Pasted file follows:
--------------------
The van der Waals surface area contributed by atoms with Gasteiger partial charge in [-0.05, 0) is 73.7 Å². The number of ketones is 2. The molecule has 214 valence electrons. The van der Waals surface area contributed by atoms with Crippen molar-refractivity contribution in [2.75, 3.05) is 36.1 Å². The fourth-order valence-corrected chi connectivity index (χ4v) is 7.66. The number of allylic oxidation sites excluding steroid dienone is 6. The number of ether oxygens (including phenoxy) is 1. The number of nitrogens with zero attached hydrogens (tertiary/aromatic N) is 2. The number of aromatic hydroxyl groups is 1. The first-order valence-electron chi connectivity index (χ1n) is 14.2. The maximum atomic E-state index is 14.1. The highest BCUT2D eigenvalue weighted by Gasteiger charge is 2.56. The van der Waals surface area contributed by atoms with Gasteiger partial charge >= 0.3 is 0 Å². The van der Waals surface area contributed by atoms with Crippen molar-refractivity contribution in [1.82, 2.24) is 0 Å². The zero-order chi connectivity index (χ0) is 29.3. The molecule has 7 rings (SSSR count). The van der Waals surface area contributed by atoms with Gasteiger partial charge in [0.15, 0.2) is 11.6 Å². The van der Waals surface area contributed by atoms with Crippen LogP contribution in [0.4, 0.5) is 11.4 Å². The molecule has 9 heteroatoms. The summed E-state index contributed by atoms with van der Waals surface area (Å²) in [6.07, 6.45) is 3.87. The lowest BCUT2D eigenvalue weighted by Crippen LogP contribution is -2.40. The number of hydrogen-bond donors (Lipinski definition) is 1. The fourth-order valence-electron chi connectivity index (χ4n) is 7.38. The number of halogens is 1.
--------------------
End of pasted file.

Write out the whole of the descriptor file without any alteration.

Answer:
The van der Waals surface area contributed by atoms with Gasteiger partial charge in [-0.05, 0) is 73.7 Å². The number of ketones is 2. The molecule has 214 valence electrons. The van der Waals surface area contributed by atoms with Crippen molar-refractivity contribution in [2.75, 3.05) is 36.1 Å². The fourth-order valence-corrected chi connectivity index (χ4v) is 7.66. The number of allylic oxidation sites excluding steroid dienone is 6. The number of ether oxygens (including phenoxy) is 1. The number of nitrogens with zero attached hydrogens (tertiary/aromatic N) is 2. The number of aromatic hydroxyl groups is 1. The first-order valence-electron chi connectivity index (χ1n) is 14.2. The maximum atomic E-state index is 14.1. The highest BCUT2D eigenvalue weighted by Gasteiger charge is 2.56. The van der Waals surface area contributed by atoms with Gasteiger partial charge >= 0.3 is 0 Å². The van der Waals surface area contributed by atoms with Crippen molar-refractivity contribution in [1.82, 2.24) is 0 Å². The zero-order chi connectivity index (χ0) is 29.3. The molecule has 7 rings (SSSR count). The van der Waals surface area contributed by atoms with Gasteiger partial charge in [0.15, 0.2) is 11.6 Å². The van der Waals surface area contributed by atoms with Crippen LogP contribution in [0.4, 0.5) is 11.4 Å². The molecule has 9 heteroatoms. The summed E-state index contributed by atoms with van der Waals surface area (Å²) in [6.07, 6.45) is 3.87. The lowest BCUT2D eigenvalue weighted by Crippen LogP contribution is -2.40. The number of hydrogen-bond donors (Lipinski definition) is 1. The fourth-order valence-electron chi connectivity index (χ4n) is 7.38. The number of halogens is 1.